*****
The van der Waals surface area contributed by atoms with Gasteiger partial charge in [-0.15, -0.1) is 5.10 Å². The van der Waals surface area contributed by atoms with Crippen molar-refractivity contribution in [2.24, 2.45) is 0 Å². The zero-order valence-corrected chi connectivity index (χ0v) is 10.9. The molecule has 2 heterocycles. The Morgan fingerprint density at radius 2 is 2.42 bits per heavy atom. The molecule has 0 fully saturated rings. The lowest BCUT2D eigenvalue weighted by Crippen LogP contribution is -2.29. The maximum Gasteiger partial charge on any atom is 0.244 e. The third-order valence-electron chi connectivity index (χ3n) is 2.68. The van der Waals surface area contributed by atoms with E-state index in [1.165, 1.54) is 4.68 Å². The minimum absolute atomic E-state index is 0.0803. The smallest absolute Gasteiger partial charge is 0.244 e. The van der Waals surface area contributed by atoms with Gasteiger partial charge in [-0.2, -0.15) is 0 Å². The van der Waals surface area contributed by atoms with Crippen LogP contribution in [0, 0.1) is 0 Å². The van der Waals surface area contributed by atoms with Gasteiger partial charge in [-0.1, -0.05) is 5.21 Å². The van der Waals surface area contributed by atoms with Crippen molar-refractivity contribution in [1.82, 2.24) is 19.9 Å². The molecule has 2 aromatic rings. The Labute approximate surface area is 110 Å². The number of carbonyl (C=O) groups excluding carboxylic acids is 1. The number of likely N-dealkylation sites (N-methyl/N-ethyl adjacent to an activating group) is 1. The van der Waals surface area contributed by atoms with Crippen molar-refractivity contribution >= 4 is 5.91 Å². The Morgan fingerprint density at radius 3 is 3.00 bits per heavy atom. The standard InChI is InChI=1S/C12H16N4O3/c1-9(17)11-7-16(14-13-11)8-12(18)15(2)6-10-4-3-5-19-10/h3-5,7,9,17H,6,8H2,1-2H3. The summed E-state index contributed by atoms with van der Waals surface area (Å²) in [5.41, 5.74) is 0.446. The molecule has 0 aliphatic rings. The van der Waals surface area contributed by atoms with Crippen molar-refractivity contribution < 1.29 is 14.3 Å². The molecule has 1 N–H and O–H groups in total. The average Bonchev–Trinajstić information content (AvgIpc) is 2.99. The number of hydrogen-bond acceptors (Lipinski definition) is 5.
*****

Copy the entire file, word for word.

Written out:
The van der Waals surface area contributed by atoms with Gasteiger partial charge in [-0.15, -0.1) is 5.10 Å². The van der Waals surface area contributed by atoms with Crippen molar-refractivity contribution in [2.24, 2.45) is 0 Å². The zero-order valence-corrected chi connectivity index (χ0v) is 10.9. The molecule has 2 heterocycles. The Morgan fingerprint density at radius 2 is 2.42 bits per heavy atom. The molecule has 0 fully saturated rings. The lowest BCUT2D eigenvalue weighted by Crippen LogP contribution is -2.29. The maximum Gasteiger partial charge on any atom is 0.244 e. The third-order valence-electron chi connectivity index (χ3n) is 2.68. The van der Waals surface area contributed by atoms with E-state index in [1.165, 1.54) is 4.68 Å². The minimum absolute atomic E-state index is 0.0803. The smallest absolute Gasteiger partial charge is 0.244 e. The van der Waals surface area contributed by atoms with Gasteiger partial charge in [-0.2, -0.15) is 0 Å². The van der Waals surface area contributed by atoms with Crippen LogP contribution in [0, 0.1) is 0 Å². The van der Waals surface area contributed by atoms with Gasteiger partial charge in [-0.1, -0.05) is 5.21 Å². The van der Waals surface area contributed by atoms with Crippen molar-refractivity contribution in [1.82, 2.24) is 19.9 Å². The molecule has 2 aromatic rings. The Labute approximate surface area is 110 Å². The number of carbonyl (C=O) groups excluding carboxylic acids is 1. The number of likely N-dealkylation sites (N-methyl/N-ethyl adjacent to an activating group) is 1. The van der Waals surface area contributed by atoms with Crippen molar-refractivity contribution >= 4 is 5.91 Å². The Morgan fingerprint density at radius 3 is 3.00 bits per heavy atom. The standard InChI is InChI=1S/C12H16N4O3/c1-9(17)11-7-16(14-13-11)8-12(18)15(2)6-10-4-3-5-19-10/h3-5,7,9,17H,6,8H2,1-2H3. The summed E-state index contributed by atoms with van der Waals surface area (Å²) in [5.41, 5.74) is 0.446. The molecule has 0 aliphatic rings. The van der Waals surface area contributed by atoms with Crippen molar-refractivity contribution < 1.29 is 14.3 Å². The molecule has 1 N–H and O–H groups in total. The average Bonchev–Trinajstić information content (AvgIpc) is 2.99. The number of hydrogen-bond acceptors (Lipinski definition) is 5.